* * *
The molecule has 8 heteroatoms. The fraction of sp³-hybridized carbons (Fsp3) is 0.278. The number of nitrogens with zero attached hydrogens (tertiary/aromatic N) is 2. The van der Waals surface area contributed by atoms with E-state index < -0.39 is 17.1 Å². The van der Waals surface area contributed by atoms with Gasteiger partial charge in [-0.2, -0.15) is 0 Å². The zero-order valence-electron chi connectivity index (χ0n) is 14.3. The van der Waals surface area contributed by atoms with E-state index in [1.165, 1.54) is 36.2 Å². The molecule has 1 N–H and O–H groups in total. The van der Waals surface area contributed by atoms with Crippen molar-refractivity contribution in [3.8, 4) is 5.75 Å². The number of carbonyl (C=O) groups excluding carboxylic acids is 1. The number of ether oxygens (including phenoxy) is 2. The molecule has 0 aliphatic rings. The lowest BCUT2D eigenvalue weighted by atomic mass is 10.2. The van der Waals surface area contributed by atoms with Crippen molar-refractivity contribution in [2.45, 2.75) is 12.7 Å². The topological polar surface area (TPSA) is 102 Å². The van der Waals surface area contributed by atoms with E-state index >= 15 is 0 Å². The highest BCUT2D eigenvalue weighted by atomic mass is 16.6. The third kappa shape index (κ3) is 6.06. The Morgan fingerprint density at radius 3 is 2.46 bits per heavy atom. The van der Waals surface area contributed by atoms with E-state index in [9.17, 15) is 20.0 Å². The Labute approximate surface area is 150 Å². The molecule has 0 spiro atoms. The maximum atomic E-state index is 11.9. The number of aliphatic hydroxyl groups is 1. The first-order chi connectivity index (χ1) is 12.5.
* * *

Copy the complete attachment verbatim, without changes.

The molecule has 8 heteroatoms. The fraction of sp³-hybridized carbons (Fsp3) is 0.278. The number of nitrogens with zero attached hydrogens (tertiary/aromatic N) is 2. The van der Waals surface area contributed by atoms with E-state index < -0.39 is 17.1 Å². The van der Waals surface area contributed by atoms with Gasteiger partial charge in [-0.2, -0.15) is 0 Å². The zero-order valence-electron chi connectivity index (χ0n) is 14.3. The van der Waals surface area contributed by atoms with E-state index in [1.165, 1.54) is 36.2 Å². The molecule has 1 N–H and O–H groups in total. The van der Waals surface area contributed by atoms with Crippen molar-refractivity contribution in [3.8, 4) is 5.75 Å². The number of carbonyl (C=O) groups excluding carboxylic acids is 1. The number of ether oxygens (including phenoxy) is 2. The molecule has 0 aliphatic rings. The lowest BCUT2D eigenvalue weighted by atomic mass is 10.2. The van der Waals surface area contributed by atoms with Crippen molar-refractivity contribution in [2.45, 2.75) is 12.7 Å². The topological polar surface area (TPSA) is 102 Å². The van der Waals surface area contributed by atoms with E-state index >= 15 is 0 Å². The highest BCUT2D eigenvalue weighted by atomic mass is 16.6. The third kappa shape index (κ3) is 6.06. The Morgan fingerprint density at radius 3 is 2.46 bits per heavy atom. The van der Waals surface area contributed by atoms with E-state index in [9.17, 15) is 20.0 Å². The Labute approximate surface area is 150 Å². The molecule has 0 spiro atoms. The maximum atomic E-state index is 11.9. The number of aliphatic hydroxyl groups is 1. The first-order chi connectivity index (χ1) is 12.5.